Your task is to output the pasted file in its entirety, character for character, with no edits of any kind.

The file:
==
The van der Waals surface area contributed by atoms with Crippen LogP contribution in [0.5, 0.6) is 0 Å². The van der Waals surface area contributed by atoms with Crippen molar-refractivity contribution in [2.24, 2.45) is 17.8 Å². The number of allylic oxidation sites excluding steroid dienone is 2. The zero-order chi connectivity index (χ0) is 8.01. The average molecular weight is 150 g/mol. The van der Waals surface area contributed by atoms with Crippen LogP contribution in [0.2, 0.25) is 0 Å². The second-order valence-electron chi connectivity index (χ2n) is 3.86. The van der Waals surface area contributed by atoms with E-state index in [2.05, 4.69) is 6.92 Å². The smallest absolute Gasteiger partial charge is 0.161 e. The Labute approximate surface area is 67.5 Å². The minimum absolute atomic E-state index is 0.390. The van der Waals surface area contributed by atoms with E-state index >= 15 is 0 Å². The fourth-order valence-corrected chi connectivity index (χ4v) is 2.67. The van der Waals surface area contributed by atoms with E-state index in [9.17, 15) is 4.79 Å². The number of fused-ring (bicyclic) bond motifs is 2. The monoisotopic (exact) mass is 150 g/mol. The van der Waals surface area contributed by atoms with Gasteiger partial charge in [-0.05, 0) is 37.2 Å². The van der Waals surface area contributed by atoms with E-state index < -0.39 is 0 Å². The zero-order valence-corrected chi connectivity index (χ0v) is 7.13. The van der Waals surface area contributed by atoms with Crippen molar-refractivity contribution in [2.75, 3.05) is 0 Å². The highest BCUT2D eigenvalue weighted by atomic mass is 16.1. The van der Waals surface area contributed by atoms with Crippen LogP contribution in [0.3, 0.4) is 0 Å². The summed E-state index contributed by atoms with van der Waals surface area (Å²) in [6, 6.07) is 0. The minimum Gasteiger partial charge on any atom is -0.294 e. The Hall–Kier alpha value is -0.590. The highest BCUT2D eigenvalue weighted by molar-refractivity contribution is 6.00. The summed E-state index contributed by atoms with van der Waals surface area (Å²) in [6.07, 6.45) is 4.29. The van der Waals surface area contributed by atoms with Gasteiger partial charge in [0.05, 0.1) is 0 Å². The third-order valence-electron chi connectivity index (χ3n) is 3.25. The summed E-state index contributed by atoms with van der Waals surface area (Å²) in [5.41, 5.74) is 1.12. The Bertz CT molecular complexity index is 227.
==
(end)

The van der Waals surface area contributed by atoms with Crippen LogP contribution in [0.5, 0.6) is 0 Å². The van der Waals surface area contributed by atoms with Crippen molar-refractivity contribution in [2.24, 2.45) is 17.8 Å². The number of allylic oxidation sites excluding steroid dienone is 2. The zero-order chi connectivity index (χ0) is 8.01. The average molecular weight is 150 g/mol. The van der Waals surface area contributed by atoms with Crippen LogP contribution in [0.2, 0.25) is 0 Å². The second-order valence-electron chi connectivity index (χ2n) is 3.86. The van der Waals surface area contributed by atoms with E-state index in [2.05, 4.69) is 6.92 Å². The smallest absolute Gasteiger partial charge is 0.161 e. The Labute approximate surface area is 67.5 Å². The minimum absolute atomic E-state index is 0.390. The van der Waals surface area contributed by atoms with E-state index >= 15 is 0 Å². The fourth-order valence-corrected chi connectivity index (χ4v) is 2.67. The van der Waals surface area contributed by atoms with E-state index in [9.17, 15) is 4.79 Å². The number of fused-ring (bicyclic) bond motifs is 2. The monoisotopic (exact) mass is 150 g/mol. The van der Waals surface area contributed by atoms with Gasteiger partial charge in [-0.05, 0) is 37.2 Å². The van der Waals surface area contributed by atoms with E-state index < -0.39 is 0 Å². The zero-order valence-corrected chi connectivity index (χ0v) is 7.13. The van der Waals surface area contributed by atoms with Crippen molar-refractivity contribution in [2.75, 3.05) is 0 Å². The highest BCUT2D eigenvalue weighted by atomic mass is 16.1. The van der Waals surface area contributed by atoms with Crippen LogP contribution in [0.3, 0.4) is 0 Å². The summed E-state index contributed by atoms with van der Waals surface area (Å²) in [6, 6.07) is 0. The minimum Gasteiger partial charge on any atom is -0.294 e. The Hall–Kier alpha value is -0.590. The highest BCUT2D eigenvalue weighted by molar-refractivity contribution is 6.00. The summed E-state index contributed by atoms with van der Waals surface area (Å²) in [6.07, 6.45) is 4.29. The van der Waals surface area contributed by atoms with Gasteiger partial charge in [0.05, 0.1) is 0 Å². The third-order valence-electron chi connectivity index (χ3n) is 3.25. The summed E-state index contributed by atoms with van der Waals surface area (Å²) in [5.41, 5.74) is 1.12. The Bertz CT molecular complexity index is 227.